For a book that talks a great deal about sacrifices, quietly in the Bible, there are two of the utmost importance: the first sacrifice and the last.
Both are made by God.
The first sacrifice comes in Genesis 3 after man and woman have been deceived by the serpent and eaten from the tree. God pronounces the curse on them all and then, just before He casts them out of the paradise He's created for them, He makes them coverings out of animal skins. It's easy to miss the act of sacrifice here because the Bible does not specifically note it as such, but what animal can you take the skins from without also taking its life?
And for what, you might ask, was such a sacrifice made? A few loincloths? A little modesty?
Oh no. It goes far beyond that, and this is why we have to pay attention to this tiny little sentence here just after the curse. God makes the first sacrifice not for man's modesty, but for his shame.
Genesis 3 tells us that when the man and women's eyes were opened, the first thing they saw was their own nakedness, and they were ashamed. They weren't ashamed, it doesn't say, before each other. After all, they went and hid in the bushes together. So Eve's nakedness did not shame her before Adam, and Adam's nakedness was no shame to him before Eve. No. Man and woman were shamed before God. It was a shame that cut to the very core of their beings, to the very God-breathed spirit that lived inside of them.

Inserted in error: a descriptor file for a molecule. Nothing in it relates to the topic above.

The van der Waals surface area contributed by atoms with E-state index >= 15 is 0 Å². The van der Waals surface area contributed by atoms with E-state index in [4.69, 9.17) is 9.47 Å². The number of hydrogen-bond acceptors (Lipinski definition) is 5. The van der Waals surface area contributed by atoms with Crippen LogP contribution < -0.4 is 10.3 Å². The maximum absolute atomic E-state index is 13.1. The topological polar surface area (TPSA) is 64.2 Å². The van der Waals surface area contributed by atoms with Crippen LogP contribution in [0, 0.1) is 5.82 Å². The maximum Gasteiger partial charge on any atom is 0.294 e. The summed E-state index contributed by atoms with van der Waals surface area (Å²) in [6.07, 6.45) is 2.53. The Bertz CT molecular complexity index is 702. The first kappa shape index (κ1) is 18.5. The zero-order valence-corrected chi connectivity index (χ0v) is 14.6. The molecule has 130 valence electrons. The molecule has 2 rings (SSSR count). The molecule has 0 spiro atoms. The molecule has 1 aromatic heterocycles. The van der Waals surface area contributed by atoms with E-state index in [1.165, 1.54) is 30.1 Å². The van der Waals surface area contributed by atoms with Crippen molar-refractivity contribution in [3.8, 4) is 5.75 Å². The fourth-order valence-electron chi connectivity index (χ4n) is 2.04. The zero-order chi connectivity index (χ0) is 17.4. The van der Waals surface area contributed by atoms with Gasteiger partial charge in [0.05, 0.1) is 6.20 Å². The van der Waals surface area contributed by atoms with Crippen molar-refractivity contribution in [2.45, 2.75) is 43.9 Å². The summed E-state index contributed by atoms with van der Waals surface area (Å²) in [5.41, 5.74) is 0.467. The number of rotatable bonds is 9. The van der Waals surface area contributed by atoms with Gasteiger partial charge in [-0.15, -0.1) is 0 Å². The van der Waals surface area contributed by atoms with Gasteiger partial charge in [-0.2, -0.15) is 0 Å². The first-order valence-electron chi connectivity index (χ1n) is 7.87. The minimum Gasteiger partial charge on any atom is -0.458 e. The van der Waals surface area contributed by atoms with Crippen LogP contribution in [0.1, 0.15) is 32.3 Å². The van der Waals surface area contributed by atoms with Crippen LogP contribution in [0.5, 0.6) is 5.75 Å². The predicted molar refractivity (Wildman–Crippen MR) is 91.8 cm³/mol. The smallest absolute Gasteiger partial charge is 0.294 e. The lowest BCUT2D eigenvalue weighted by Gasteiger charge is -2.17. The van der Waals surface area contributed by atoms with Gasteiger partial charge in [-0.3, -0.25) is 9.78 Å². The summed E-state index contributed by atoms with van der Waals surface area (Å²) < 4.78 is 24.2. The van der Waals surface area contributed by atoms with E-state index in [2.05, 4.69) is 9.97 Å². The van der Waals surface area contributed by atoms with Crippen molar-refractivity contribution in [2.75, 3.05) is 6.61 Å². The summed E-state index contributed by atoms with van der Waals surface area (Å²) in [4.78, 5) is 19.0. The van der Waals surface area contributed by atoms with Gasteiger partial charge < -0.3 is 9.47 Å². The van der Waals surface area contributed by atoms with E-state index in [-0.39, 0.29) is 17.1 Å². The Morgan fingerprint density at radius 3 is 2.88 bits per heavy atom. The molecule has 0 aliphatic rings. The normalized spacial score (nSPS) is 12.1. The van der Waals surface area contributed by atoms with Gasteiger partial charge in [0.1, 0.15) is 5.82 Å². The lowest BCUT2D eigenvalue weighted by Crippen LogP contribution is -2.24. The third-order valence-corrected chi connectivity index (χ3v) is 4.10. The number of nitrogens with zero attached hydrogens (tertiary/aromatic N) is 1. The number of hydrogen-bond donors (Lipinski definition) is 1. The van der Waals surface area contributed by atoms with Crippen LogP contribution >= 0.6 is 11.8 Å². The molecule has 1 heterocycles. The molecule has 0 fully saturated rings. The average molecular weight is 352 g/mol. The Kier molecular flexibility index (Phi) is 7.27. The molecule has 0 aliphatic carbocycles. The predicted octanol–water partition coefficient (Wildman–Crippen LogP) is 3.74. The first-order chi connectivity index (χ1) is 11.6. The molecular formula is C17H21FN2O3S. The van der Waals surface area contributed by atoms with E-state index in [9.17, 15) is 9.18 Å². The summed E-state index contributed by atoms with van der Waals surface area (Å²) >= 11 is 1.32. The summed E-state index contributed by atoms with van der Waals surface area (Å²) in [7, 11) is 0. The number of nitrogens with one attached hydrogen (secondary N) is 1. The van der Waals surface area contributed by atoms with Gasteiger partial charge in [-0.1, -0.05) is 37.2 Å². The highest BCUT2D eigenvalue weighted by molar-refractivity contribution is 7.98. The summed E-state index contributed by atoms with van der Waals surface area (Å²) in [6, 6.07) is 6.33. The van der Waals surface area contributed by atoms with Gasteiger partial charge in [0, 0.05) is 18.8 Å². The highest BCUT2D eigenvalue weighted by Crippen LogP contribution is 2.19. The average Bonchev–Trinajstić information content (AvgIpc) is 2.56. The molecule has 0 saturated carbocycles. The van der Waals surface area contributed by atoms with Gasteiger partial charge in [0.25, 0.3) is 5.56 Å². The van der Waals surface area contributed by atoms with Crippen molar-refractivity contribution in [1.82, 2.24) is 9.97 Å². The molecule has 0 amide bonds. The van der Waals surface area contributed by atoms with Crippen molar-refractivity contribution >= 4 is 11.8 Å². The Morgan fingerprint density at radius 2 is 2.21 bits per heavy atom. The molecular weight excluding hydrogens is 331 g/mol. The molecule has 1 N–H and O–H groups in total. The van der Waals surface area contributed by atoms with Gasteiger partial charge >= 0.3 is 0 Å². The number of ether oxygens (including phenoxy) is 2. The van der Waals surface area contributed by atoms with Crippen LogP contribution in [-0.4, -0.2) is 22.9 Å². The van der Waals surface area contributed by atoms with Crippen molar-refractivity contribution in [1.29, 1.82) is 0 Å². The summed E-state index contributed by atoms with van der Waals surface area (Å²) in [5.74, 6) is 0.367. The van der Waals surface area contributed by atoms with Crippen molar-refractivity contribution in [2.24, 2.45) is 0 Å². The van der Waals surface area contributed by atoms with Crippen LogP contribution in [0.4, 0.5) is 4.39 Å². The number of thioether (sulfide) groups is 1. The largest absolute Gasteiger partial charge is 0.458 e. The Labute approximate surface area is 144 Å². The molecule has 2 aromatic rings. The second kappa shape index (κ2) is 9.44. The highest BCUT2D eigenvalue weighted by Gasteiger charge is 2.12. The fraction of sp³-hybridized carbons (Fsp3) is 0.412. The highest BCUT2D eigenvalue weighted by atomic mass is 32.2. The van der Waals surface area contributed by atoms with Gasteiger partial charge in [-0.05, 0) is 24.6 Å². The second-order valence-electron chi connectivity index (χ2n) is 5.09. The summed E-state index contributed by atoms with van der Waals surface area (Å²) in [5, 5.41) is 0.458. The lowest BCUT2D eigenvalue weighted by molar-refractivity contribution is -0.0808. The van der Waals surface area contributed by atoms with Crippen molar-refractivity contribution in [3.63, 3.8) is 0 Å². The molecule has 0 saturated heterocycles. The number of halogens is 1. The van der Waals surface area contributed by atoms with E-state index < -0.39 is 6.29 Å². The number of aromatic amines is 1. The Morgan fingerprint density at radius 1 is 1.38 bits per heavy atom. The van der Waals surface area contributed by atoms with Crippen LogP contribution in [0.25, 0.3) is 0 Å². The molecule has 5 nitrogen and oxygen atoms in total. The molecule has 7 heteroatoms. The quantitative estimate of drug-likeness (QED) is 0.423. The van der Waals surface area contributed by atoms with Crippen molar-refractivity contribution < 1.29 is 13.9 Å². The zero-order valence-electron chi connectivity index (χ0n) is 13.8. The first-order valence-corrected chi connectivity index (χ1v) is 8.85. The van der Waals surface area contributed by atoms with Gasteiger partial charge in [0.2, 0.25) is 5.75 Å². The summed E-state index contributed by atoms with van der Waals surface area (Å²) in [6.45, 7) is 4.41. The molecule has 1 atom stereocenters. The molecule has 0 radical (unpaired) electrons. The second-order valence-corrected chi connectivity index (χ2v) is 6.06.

Then God sacrifices some animal and makes them coverings of skin. It's a sacrifice because He's taken one life for the sake of another, destroyed one animal in His creation to salvage another. I don't think God ever intended to take life out of the world; He meant only to give it. But He needed skin to cover man's exposed flesh. Hides to hide man's shame.
Thousands of years and hundreds of generations later, God makes His second, and final, sacrifice. This is, of course, His Son.
It's easier for us to comprehend Jesus as a sacrifice. After all, He is the atonement for our sins. But I want to suggest that so often, we think more of Jesus as God's gift than as His sacrifice. We think of Him as an offering, not a sacrifice. We fail to remember what it took for God to give us His Son, what the Cross required of the Father, how hard it must have been for God to turn His back on Jesus in one heart-wrenching moment of sacrifice.
In a world that refused to bleed for Him, that wouldn't do the hard work of faith, God poured out the blood of His Son that we might remember what atonement looks like. In a world that wouldn't die for Him, He died for us that perhaps, just perhaps, we might learn to live for Him. God makes the last sacrifice not for man's shame, but for his salvation. The blood of Christ covers him but does not hide him; it washes over him. By the final sacrifice, man is not made comfortable; he is made clean.
And I think all that is pretty cool. That even as we read about rams, lambs, and one-year-old goats without defect, wine and grain and olive oil, fellowship and sin sacrifices, it is our God Himself who shows us what the sacrifice is. It is God Himself who makes the first sacrifice and the last one.
But I'm also thinking about something else (of course).... More on that tomorrow.